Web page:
Every day for just over a month, thousands of people have been fleeing Ukraine. Often with their pets. These animals play a crucial role in the mental health of refugees in this extreme situation.
Charline Nabintu and Safi Ngomora live in South Kivu in the east of the Democratic Republic of Congo. The two women have never met, but they have a lot in common. Despite the underlying insecurity, they have both chosen to devote their careers to animal health, serving livestock keepers in the region. Safi is a vet and Charline is a community animal health worker. This is a service of great benefit to society in a region where most of the population depend on livestock keeping for survival.
Faced with growing insecurity and a disrupted climate, livestock keepers in the Sahel often find themselves on the front lines. Thanks to our digitised information system, they have access to reliable and up-to-date information about security and pastures. That enables them to make the best decisions for the transhumance of their herds.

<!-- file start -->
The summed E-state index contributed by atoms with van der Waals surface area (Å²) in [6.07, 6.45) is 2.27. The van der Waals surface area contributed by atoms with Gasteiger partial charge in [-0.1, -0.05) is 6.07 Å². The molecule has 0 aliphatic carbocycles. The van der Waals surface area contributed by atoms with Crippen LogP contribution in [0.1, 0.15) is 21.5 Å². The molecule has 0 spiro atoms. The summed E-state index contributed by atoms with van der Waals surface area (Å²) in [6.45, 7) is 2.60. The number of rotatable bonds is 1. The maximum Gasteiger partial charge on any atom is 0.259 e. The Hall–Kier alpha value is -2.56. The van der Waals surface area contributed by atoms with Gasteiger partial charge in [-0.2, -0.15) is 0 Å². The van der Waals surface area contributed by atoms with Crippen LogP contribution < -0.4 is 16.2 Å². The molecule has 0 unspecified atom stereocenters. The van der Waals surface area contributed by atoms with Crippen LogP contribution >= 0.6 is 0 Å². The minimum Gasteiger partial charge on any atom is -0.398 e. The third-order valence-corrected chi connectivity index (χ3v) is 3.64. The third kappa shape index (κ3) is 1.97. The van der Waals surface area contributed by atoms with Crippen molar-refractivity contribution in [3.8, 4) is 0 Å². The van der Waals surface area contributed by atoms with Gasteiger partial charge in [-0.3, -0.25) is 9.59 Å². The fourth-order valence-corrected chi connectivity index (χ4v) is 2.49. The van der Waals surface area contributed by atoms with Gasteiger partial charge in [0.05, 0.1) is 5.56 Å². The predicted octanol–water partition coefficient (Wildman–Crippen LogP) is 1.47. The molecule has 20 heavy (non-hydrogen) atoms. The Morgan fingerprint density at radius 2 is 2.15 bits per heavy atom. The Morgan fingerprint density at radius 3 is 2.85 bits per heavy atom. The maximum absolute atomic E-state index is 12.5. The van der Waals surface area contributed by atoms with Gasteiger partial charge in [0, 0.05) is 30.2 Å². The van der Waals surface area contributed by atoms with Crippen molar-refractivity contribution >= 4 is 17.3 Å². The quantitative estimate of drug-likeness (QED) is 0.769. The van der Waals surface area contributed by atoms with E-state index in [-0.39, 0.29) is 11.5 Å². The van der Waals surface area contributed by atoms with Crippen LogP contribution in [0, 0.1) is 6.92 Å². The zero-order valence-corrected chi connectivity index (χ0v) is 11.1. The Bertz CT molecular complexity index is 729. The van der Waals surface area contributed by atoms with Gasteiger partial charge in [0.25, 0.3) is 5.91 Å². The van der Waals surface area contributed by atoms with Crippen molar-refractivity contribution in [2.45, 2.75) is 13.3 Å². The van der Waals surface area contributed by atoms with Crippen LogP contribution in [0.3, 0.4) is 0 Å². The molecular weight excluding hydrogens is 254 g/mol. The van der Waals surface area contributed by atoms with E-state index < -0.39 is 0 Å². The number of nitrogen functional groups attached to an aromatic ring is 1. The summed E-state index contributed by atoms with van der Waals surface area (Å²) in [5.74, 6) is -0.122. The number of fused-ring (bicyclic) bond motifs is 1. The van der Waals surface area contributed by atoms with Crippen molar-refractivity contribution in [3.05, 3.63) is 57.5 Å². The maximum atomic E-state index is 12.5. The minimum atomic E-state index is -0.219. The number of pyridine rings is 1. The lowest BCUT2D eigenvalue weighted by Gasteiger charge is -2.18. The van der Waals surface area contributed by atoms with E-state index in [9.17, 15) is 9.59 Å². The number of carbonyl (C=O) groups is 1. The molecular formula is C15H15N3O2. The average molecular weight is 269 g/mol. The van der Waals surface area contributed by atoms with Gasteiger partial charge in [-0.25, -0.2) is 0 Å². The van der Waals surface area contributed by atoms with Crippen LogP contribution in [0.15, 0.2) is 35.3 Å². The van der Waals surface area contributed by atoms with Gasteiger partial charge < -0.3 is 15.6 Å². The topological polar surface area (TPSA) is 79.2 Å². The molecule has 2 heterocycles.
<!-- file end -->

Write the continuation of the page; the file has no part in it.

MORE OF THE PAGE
The security and climate situation in sub-Saharan Africa has deteriorated over the last few years. Whether in the Sahel or in the region of the Great Lakes, conflicts and extreme climate conditions are becoming more and more frequent. Communities that rely on livestock keeping are particularly severely affected. Faced with growing distress in these populations, we are resuming our humanitarian efforts in five countries. 80,000 people will benefit from them over the next two years.
In the Assaba region in the south of Mauritania, erosion threatens the livelihoods of rural communities. For agro-pastoralists and their livestock, soil and water quality are of vital importance. We support them to carry out restoration works and to manage the new infrastructure in a sustainable way.